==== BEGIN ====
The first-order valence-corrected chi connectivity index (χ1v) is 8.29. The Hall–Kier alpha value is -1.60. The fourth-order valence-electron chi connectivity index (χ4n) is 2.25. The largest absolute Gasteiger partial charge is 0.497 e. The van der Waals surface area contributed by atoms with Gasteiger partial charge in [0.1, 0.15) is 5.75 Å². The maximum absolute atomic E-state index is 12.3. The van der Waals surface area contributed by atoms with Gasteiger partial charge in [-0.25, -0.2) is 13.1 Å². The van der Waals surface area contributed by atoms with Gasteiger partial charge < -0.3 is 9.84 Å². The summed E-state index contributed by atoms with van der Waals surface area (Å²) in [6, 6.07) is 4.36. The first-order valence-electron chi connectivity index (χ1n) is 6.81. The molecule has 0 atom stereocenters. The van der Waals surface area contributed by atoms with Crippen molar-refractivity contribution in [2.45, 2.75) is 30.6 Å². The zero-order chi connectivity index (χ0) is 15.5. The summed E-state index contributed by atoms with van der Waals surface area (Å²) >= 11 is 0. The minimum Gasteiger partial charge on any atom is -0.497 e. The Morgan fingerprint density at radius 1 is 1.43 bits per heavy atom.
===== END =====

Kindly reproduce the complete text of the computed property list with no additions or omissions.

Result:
The first-order valence-corrected chi connectivity index (χ1v) is 8.29. The Hall–Kier alpha value is -1.60. The fourth-order valence-electron chi connectivity index (χ4n) is 2.25. The largest absolute Gasteiger partial charge is 0.497 e. The van der Waals surface area contributed by atoms with Gasteiger partial charge in [0.1, 0.15) is 5.75 Å². The maximum absolute atomic E-state index is 12.3. The van der Waals surface area contributed by atoms with Gasteiger partial charge in [-0.25, -0.2) is 13.1 Å². The van der Waals surface area contributed by atoms with Gasteiger partial charge < -0.3 is 9.84 Å². The summed E-state index contributed by atoms with van der Waals surface area (Å²) in [6, 6.07) is 4.36. The first-order valence-electron chi connectivity index (χ1n) is 6.81. The molecule has 0 atom stereocenters. The van der Waals surface area contributed by atoms with Crippen molar-refractivity contribution in [2.45, 2.75) is 30.6 Å². The zero-order chi connectivity index (χ0) is 15.5. The summed E-state index contributed by atoms with van der Waals surface area (Å²) >= 11 is 0. The minimum Gasteiger partial charge on any atom is -0.497 e. The Morgan fingerprint density at radius 1 is 1.43 bits per heavy atom.